4. dvnutrix said

    Good letter and yes – unless the BBC is going to introduce an icon of one figure gossiping over a garden wall to another figure to accompany these stories and signify that the same amount of credence should be applied – then they need to be more exact about fact v. fiction.

    frequent misuse of scientific terms such as confusing gene with allele on many of their genetics stories.

    I always find this tricky – yes, absolutely, the terminology must be correct. However, in a lot of technical areas, even when terminology is used correctly, there is no reason that most audiences would appreciate this – or that it educates them to distinguish those times when people (other media) are using terminology in an inappropriate fashion.

    But – this is precisely why online news etc. was supposed to be so transformative, it would allow writers to provide links to background that would fill in all of this additional material for interested parties. Instead – it just created a perception that the BBC and others scramble to put up press releases that they have scarcely fact-checked or ‘commonsense’ checked. On occasion, it has contributed to blurring the fact-fiction line rather than helped to clarify matters.

  5. […] Comments It’s official:… on The BBC mislead, for a la…BBC editor concedes … on The BBC mislead, for a la…Looking Out To Sea … on The BBC mislead, for […]

  6. pv said

    I agree particularly with Dvnutrix comments. Unfortunately the tendency to be imprecise isn’t confined to the BBC or their use of scientific terminology.

    Language fashions and fads arise by and large because of imprecision and misappropriation of words. The current irritating vogue for using the word “multiple” (which has a fairly strict definition) whenever we should say “several”, “many”, “more than one”, “lots”, “different”, or use the prefix “multi-“, is a good example. Whatever the reasons (pretentiousness, laziness, ignorance…) it’s pretty much impossible to stop it.

  7. ambrielle said

    The part of the reply from the BBC that got me was:
    The researcher did uncover geographical differences, albeit small.
    Especially since you had just finished explaining to him that there were no differences.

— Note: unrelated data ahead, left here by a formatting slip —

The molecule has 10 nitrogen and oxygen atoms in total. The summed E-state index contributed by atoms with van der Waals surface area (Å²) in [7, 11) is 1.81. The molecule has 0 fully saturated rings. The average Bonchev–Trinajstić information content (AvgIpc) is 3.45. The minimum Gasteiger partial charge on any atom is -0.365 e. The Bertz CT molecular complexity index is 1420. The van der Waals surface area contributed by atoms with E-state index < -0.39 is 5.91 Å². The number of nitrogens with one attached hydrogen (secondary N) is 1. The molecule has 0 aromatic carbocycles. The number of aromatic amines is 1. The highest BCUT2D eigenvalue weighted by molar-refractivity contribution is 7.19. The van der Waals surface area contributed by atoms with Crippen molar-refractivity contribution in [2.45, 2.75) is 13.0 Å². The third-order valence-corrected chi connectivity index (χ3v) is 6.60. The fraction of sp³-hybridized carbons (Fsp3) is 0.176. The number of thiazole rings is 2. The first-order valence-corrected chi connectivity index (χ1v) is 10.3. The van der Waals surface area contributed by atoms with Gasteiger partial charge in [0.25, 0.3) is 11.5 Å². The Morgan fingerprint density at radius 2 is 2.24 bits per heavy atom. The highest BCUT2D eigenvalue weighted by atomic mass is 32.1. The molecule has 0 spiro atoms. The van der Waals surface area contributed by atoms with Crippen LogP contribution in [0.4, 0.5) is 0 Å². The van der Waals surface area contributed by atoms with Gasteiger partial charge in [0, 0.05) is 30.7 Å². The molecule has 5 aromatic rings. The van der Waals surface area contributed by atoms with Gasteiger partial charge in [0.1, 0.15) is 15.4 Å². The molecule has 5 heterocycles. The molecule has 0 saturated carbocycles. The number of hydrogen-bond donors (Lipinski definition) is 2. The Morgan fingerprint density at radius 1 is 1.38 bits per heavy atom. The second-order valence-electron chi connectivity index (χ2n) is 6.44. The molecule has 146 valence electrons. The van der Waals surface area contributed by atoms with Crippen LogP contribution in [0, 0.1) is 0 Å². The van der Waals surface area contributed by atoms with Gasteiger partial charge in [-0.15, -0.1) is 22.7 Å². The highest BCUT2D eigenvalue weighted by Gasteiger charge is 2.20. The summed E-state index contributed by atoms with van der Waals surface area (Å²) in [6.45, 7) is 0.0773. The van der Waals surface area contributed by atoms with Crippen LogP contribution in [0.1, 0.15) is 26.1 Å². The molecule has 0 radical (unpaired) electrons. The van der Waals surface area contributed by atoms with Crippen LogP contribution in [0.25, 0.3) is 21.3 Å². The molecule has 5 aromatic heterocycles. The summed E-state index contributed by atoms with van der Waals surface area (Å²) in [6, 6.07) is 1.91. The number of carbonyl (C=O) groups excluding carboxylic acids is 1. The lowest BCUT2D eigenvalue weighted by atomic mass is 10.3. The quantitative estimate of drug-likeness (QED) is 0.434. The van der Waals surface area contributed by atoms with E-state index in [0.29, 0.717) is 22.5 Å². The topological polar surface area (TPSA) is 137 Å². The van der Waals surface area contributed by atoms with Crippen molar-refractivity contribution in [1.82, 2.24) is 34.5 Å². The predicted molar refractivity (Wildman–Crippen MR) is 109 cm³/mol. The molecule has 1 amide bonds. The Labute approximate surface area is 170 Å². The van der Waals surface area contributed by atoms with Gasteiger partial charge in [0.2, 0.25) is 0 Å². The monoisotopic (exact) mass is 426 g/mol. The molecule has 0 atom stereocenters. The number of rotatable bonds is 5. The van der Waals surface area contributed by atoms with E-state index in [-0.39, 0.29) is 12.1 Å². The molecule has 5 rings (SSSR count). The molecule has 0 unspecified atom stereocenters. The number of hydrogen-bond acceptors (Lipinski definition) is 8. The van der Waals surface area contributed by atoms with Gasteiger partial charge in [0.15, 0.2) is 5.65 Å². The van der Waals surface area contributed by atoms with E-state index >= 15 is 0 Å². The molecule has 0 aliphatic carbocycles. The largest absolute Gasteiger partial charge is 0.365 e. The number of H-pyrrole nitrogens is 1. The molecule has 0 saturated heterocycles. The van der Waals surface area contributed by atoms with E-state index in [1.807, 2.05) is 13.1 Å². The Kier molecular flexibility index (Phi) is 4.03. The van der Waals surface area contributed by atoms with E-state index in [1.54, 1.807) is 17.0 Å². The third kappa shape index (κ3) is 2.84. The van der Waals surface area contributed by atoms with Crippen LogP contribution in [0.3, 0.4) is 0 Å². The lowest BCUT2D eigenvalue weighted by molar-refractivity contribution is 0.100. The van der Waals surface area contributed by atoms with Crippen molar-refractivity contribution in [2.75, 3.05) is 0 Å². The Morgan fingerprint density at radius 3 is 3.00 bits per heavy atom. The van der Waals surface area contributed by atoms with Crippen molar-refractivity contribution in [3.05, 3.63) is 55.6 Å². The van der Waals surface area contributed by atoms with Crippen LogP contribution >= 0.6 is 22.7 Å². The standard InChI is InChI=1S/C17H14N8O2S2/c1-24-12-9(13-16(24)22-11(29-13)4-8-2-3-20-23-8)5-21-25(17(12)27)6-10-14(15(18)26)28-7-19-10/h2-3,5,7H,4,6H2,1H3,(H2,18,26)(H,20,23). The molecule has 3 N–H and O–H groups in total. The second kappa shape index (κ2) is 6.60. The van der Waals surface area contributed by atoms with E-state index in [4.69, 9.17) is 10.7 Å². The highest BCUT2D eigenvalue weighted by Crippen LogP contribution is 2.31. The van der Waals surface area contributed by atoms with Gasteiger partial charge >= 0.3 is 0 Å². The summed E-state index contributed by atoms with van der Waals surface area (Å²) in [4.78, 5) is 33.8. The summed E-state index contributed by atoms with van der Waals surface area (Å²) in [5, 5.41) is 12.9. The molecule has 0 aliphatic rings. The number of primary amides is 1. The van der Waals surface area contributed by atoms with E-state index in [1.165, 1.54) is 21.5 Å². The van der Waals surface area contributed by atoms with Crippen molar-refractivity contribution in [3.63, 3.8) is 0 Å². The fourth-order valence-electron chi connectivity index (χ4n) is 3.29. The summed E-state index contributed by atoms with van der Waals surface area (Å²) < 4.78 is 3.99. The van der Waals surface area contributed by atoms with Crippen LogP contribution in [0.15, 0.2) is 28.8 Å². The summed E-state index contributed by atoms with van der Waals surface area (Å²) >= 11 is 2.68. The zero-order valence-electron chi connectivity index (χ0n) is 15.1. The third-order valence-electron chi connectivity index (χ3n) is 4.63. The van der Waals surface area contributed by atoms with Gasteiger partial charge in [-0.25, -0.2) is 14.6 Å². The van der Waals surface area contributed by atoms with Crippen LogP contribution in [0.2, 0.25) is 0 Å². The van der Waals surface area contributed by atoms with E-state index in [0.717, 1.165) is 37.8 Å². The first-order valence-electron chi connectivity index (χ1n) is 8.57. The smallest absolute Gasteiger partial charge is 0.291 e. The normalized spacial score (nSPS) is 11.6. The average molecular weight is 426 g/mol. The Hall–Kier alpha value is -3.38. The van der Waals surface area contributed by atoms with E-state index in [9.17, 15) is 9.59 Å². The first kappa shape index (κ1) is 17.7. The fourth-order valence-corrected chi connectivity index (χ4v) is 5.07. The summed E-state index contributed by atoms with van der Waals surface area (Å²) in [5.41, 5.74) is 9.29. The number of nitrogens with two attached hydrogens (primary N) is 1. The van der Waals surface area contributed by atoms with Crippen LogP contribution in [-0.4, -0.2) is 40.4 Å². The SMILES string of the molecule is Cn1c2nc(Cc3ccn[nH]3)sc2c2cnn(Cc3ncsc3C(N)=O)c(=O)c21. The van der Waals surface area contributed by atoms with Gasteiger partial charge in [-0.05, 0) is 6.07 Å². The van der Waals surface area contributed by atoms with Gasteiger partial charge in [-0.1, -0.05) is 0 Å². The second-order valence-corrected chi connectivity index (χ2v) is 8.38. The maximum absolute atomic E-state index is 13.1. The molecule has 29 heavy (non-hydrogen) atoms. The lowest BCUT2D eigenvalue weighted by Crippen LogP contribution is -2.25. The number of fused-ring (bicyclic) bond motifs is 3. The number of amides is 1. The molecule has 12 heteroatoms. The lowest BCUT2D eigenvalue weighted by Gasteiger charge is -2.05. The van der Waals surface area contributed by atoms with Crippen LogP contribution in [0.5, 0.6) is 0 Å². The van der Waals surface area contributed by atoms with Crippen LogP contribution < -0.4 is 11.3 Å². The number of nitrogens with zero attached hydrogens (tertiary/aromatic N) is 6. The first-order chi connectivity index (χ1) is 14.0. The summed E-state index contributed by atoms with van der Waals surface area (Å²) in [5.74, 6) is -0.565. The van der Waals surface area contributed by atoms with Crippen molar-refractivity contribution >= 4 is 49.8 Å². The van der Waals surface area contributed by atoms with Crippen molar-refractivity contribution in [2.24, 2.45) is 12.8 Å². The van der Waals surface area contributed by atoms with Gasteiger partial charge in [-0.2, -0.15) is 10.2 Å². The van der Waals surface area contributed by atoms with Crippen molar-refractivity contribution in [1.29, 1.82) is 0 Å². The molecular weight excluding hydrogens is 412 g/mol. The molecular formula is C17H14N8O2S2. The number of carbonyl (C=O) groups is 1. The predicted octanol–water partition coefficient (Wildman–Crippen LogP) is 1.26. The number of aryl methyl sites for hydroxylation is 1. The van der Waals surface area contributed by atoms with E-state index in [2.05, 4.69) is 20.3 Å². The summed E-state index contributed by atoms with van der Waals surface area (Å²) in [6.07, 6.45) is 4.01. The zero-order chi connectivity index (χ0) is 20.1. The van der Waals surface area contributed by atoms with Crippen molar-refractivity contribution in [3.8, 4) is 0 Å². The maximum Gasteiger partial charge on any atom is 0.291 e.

Also, I agree with pv; none of this is confined to the BBC. The difference is, you guys are paying for it (not me now thank FSM). One would think you have a right to something other than fiction presented as fact.

  8. apgaylard said

    dvnutrix: I completely agree. The BBC seem to be caught up in churnalism. (Here’s a good BBC editors blog claiming that the big problem is with the newspapers. Oh the irony!)

    pv: couldn’t agree more – though I’m sure that I’m a sinner in this regard to.

    ambrielle: That was my favorite bit as well. I guess my main gripe is not that stories this silly get into the press, but that the BBC is funded out of the pocket of license fee payers – which includes me.

  9. […] It looks like this was originally flagged up by ‘Ithika’, posting in the Bad Science forum, and it has also been blogged about at dougalstanton.net and APGaylard. […]

  10. gimpy said

    Good luck with pressing this issue. Maybe it’s worth pointing out to them that a national newspaper column also covered this?

  11. apgaylard said

    gimpy: Thanks, I’ll certainly do that.

  12. jdc325 said

    I thought this was an interesting section in the BBC blog post you linked to:
    “At the BBC College of Journalism, we place the ethics and values of the trade, along with safeguarding the trust of our audiences, far above any technical or editorial skill… one reason why trust in broadcasting remains much higher than that in the press.”

    Personally, I think removing an untrue story from their website would be very ethical. It would certainly be a step in the right direction in terms of how much I, as a member of their audience, trust them.

  13. apgaylard said

    jdc325. Yes, I saw that and thought that it came over as a wee bit condesending to the press. Given some of the things we have explored on our blogs I think that I would say it’s a great aspiration but the BBC has some way to go. Mistakes are inevitable, but the generally defensive nature of the responses to my criticisms made by editors and the reticence to put things right does not fit in with these ethics.

  14. soveda said

    I still can’t get over the tripe that gets classed in “health”. This sort of non-story should be in their “also in the news” round up along with the skateboarding dogs.

  15. apgaylard said

    soveda: I take your point, it baffles me as well. Thanks for stopping by.